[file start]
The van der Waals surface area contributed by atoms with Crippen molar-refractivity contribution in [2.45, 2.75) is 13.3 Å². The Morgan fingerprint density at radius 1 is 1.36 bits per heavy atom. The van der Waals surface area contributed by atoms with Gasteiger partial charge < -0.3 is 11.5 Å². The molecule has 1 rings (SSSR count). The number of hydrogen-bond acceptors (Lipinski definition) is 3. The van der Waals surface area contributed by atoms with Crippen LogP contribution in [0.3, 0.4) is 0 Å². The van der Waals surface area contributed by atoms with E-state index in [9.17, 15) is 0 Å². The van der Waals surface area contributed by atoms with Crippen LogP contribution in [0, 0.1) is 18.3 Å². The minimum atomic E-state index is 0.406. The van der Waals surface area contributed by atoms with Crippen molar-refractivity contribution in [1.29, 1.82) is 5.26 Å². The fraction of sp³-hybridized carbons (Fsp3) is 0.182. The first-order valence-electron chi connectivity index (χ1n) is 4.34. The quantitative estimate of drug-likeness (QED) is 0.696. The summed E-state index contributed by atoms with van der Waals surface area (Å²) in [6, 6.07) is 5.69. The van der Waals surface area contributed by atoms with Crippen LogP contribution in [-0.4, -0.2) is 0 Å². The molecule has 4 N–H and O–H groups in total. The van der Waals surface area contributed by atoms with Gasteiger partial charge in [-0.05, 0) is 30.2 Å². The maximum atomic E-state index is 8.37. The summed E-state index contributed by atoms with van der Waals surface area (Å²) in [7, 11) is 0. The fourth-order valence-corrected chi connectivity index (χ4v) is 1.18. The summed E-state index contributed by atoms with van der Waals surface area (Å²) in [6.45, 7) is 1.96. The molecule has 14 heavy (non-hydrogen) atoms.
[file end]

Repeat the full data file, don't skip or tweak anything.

The van der Waals surface area contributed by atoms with Crippen molar-refractivity contribution in [2.45, 2.75) is 13.3 Å². The Morgan fingerprint density at radius 1 is 1.36 bits per heavy atom. The van der Waals surface area contributed by atoms with Gasteiger partial charge < -0.3 is 11.5 Å². The molecule has 1 rings (SSSR count). The number of hydrogen-bond acceptors (Lipinski definition) is 3. The van der Waals surface area contributed by atoms with Crippen LogP contribution in [0.3, 0.4) is 0 Å². The van der Waals surface area contributed by atoms with E-state index in [9.17, 15) is 0 Å². The van der Waals surface area contributed by atoms with Crippen LogP contribution in [0, 0.1) is 18.3 Å². The minimum atomic E-state index is 0.406. The van der Waals surface area contributed by atoms with Crippen molar-refractivity contribution in [1.29, 1.82) is 5.26 Å². The fraction of sp³-hybridized carbons (Fsp3) is 0.182. The first-order valence-electron chi connectivity index (χ1n) is 4.34. The quantitative estimate of drug-likeness (QED) is 0.696. The summed E-state index contributed by atoms with van der Waals surface area (Å²) in [6, 6.07) is 5.69. The van der Waals surface area contributed by atoms with Crippen LogP contribution in [-0.4, -0.2) is 0 Å². The molecule has 4 N–H and O–H groups in total. The van der Waals surface area contributed by atoms with Gasteiger partial charge in [-0.05, 0) is 30.2 Å². The maximum atomic E-state index is 8.37. The summed E-state index contributed by atoms with van der Waals surface area (Å²) in [7, 11) is 0. The fourth-order valence-corrected chi connectivity index (χ4v) is 1.18. The summed E-state index contributed by atoms with van der Waals surface area (Å²) in [6.45, 7) is 1.96. The molecule has 14 heavy (non-hydrogen) atoms.